Moise ’12 Earns PC’s First Rotary Ambassadorial Scholarship
Laurie Moise ’12 (Malden, Mass.) is the first Providence College student to be awarded the Rotary Ambassadorial Scholarship. She will serve as a goodwill ambassador after graduation and has applied to study at public health programs at the University of Pretoria in South Africa, St. George’s University of Grenada, and the University of Trinidad and Tobago.
The purpose of the Ambassadorial Scholarship program is to further international understanding and friendly relations among people of different countries and geographical areas.
While abroad, scholars serve as goodwill ambassadors to the host country and give presentations about their homeland to Rotary clubs and other groups. Upon returning home, scholars share with Rotarians and others the experiences that led to a greater understanding of their host country.
Ambassadorial Scholarships, The Rotary Foundation’s oldest and best-known program, was founded in 1947. Since then, more than 40,000 men and women from about 100 nations have studied abroad under its auspices.
Past scholarship recipients include Alex Buchanan, the founding member of the United Nations University World Hunger Program. Beryl Masher was named to the Order of the British Empire and chosen “Woman of the Year” by the United Nations Association in 1975.
Moise has applied to the master's of public health programs next year to complement her major in health policy and management and minor in public and community service studies.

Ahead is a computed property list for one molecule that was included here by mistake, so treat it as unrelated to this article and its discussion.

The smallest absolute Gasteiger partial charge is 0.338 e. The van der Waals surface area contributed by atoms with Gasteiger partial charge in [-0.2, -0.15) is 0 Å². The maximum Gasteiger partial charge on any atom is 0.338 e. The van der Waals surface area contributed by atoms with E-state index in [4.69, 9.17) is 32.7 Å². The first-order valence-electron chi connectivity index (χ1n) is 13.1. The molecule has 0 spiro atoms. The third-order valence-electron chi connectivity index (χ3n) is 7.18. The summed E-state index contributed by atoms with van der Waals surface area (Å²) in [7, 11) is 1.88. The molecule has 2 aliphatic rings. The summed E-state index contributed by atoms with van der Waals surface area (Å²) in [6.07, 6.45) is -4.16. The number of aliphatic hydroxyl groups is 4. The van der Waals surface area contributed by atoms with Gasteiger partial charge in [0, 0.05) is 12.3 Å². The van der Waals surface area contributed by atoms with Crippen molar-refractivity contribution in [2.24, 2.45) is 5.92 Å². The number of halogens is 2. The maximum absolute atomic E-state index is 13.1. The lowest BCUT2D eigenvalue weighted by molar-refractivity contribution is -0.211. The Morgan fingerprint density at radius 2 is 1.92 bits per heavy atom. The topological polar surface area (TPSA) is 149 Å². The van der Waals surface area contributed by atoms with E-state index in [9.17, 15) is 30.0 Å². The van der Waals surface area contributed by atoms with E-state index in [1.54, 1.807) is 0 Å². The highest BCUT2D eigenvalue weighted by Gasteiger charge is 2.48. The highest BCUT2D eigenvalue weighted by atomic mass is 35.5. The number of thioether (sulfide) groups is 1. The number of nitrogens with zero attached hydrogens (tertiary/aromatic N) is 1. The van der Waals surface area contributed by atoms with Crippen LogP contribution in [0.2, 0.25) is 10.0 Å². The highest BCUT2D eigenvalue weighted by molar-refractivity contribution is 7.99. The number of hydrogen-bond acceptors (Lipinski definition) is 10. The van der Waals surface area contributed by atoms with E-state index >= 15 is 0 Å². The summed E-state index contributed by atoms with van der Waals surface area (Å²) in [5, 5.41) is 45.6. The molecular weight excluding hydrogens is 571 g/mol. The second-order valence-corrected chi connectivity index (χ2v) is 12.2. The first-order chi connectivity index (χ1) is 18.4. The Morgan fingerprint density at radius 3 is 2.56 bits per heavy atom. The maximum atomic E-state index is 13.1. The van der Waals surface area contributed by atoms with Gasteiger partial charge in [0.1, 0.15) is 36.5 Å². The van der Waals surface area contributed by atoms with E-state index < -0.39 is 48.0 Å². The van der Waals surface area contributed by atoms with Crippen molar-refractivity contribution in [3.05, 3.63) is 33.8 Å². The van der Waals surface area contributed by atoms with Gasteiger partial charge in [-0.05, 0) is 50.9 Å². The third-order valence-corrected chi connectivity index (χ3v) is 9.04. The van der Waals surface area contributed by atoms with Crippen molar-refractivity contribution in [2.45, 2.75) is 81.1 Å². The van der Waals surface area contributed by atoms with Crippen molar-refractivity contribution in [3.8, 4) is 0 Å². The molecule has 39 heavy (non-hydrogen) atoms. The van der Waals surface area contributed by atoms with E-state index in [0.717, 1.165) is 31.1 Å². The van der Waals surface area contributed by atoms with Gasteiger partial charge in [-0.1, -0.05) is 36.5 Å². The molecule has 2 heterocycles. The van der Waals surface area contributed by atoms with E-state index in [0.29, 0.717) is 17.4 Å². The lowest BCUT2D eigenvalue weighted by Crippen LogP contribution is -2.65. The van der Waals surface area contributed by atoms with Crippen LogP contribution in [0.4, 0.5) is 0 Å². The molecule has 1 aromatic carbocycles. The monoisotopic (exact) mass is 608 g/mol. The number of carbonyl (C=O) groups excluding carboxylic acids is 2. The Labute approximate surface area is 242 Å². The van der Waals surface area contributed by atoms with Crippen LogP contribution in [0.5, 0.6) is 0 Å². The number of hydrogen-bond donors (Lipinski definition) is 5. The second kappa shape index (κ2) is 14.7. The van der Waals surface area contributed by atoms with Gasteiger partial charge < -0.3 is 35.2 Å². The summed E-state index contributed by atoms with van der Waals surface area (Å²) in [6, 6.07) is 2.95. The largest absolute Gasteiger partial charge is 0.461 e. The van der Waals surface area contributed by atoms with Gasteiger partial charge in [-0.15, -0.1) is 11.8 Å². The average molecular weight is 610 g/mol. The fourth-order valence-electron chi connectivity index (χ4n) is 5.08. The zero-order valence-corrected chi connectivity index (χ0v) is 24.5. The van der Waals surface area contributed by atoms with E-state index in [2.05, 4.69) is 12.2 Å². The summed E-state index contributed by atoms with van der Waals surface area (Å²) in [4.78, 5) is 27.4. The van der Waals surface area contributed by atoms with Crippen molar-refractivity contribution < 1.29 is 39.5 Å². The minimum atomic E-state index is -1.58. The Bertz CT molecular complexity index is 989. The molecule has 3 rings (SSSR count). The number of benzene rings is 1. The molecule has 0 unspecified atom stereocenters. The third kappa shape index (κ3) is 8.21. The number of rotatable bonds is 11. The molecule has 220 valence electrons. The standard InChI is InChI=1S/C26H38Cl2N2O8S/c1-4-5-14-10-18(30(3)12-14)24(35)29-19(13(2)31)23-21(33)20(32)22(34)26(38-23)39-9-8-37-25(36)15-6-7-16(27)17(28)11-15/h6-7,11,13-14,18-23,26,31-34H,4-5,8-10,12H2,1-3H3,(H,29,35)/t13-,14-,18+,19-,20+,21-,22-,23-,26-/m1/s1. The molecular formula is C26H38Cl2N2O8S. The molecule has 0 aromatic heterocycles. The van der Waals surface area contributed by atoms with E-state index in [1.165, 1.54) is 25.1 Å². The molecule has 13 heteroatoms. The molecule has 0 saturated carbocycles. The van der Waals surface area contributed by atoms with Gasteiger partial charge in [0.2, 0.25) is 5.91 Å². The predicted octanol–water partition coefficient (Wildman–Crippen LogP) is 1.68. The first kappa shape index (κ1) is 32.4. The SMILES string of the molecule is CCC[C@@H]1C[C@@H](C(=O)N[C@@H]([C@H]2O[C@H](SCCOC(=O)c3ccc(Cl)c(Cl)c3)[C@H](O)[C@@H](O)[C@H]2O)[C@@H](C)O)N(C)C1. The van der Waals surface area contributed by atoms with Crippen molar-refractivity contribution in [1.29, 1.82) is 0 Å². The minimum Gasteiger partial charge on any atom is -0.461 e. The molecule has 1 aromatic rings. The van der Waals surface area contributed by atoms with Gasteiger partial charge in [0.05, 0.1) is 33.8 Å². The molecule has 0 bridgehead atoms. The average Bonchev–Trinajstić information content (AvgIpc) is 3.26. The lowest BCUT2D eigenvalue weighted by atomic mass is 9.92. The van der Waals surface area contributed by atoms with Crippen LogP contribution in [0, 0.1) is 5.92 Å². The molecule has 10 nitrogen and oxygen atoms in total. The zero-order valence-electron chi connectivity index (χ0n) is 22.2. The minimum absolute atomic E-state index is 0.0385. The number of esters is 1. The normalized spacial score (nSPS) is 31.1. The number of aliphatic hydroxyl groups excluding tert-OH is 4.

“Although I do not know what to expect from this experience, I do want to touch as many lives as I can,” Moise said. "There are many economic and health disparities so I want to educate as many people as I can while furthering my education in public health.”
Although she did not study abroad, Moise has developed a passion for international service. She has taken Alternative Spring Break trips to the Caribbean the past two years with other PC students.
“I went to the Dominican Republic in 2010 with a great group and worked with the Orphanage Outreach organization as a Health Corps member. While there, I was able to teach public health in a local school in Monte Cristi and was blessed to have worked in clinics in rural areas,” she said.
After a transformative experience, she applied to lead the service trip to the Dominican Republic the following year. Moise went to the same location and taught dental hygiene to Dominican and Haitian students living in Monte Cristi.
“Having such a well-rounded education has allowed me to be more open to opportunities that are presented to me,” she said. “I also believe that the amount of community service that takes place on this campus gives our students hands-on education where we learn the importance of giving back while learning more about the world we live in.”
— Genevieve Marie Ilg ’14
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